Within days after Hurricane Katrina hit the Gulf Coast a year ago, gas prices went over $3.15 for regular and the cost of heating oil spiked, hitting an all-time high of $2.56 a gallon by Oct. 3.
Natural gas prices also shot up, thanks to the double whammy of Katrina and Hurricane Rita three weeks later and that, in turn, affected the price of electricity since so many generating plants are fueled by natural gas.
The price of natural gas has come back down a bit and so too the price of electricity on the wholesale market, but real relief on energy prices is hard to come by.
The drop in natural gas prices in 2006 is expected to be negated by increases in 2007, and heating oil and gasoline prices continue to track with the price of crude – now at $70 a barrel.
The price for regular gas was $2.58 the day before the hurricane hit in 2005. On Monday the average price for regular “dropped” to $2.89 from $2.95 the day before.
The price of home heating oil also has steadily risen after dropping from the hurricane spike. The latest statewide average is $2.46 per gallon, which is 10 cents higher than the average for last year’s heating season. The Maine State Planning Office is predicting this year’s season will average out to about $2.43 per gallon.
“In real numbers, we’re still not where we were in 1980, but we’re getting close,” said Beth Nagusky, the governor’s director of energy independence and security.
Nagusky was referring to the highest price to date paid for heating oil in Maine – adjusted for inflation – that came on the tail end of the OPEC oil embargo of the 1970s. The actual price per gallon in 1980 was $1.39, which adjusted for inflation would be $2.97 today.
“The market is so tight that anything now can drive prices up and up significantly,” Nagusky warned the Legislature’s Appropriations Committee last week.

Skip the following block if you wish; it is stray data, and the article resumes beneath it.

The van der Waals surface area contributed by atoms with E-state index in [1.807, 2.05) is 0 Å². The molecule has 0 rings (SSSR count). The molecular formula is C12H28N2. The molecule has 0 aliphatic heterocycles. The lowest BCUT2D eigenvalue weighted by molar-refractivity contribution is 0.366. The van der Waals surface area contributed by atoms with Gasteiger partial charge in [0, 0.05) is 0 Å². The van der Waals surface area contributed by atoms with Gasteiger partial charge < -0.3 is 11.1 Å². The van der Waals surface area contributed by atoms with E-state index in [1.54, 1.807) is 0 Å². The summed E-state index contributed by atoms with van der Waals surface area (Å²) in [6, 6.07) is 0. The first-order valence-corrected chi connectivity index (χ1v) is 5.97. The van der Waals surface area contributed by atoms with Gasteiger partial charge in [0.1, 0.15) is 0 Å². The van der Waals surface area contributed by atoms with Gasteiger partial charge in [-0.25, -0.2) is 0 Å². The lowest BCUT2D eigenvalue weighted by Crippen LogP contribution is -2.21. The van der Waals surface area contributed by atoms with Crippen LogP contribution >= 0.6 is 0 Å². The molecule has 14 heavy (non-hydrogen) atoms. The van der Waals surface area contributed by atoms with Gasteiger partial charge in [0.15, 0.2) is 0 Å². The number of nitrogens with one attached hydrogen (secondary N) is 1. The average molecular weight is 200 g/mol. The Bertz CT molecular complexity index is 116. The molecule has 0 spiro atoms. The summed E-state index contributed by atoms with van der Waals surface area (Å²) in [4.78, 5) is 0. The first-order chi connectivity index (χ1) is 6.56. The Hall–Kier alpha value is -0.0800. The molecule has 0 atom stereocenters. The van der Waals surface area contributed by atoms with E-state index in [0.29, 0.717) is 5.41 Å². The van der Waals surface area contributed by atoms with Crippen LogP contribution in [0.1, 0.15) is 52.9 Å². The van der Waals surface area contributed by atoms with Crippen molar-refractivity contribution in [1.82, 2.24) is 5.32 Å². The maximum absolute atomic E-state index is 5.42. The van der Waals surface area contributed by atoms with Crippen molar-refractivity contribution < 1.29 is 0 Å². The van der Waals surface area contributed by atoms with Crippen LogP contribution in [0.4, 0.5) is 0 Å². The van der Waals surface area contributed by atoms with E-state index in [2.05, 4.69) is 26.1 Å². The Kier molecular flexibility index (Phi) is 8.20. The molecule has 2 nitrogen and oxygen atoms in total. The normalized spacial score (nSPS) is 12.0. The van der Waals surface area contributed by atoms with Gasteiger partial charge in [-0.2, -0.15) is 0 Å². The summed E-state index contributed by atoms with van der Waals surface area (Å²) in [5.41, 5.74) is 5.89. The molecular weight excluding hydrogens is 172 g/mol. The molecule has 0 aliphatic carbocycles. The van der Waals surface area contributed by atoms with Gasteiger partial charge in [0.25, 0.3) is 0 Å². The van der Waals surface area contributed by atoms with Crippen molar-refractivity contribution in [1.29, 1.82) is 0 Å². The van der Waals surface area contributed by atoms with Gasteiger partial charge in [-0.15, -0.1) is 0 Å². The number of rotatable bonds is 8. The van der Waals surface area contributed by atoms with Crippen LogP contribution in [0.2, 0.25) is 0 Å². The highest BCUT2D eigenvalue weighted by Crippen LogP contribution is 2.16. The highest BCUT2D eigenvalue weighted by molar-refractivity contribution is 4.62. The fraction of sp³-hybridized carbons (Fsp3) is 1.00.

Jamie Py, head of the Maine Oil Dealers Association, which represents gas stations operators and fuel oil companies, said natural disasters like hurricanes or line breaks can cause spikes in prices, but the real driver is supply and demand.
“The key for people to understand is 90 percent of the increase in the retail price can be directly attributed to increases in the crude price,” Py said, and that is largely driven by greater worldwide demand. “Everybody’s looking for the same product, and you have booming economies in the U.S, China and India.”
He said a basic rule of thumb is the price of gasoline goes up five cents for every dollar increase in the price of crude oil.
Hurricanes or even the threat of one can make the price spike or even go down if a storm changes its path. When Tropical Storm Ernesto changed its path on Monday, gasoline prices dropped.
Katrina caused a spike last year, Py said, but the rising price of crude, from $50 a barrel last year to $70 today is what’s really driving prices, and right now “it’s just going up and up and up.”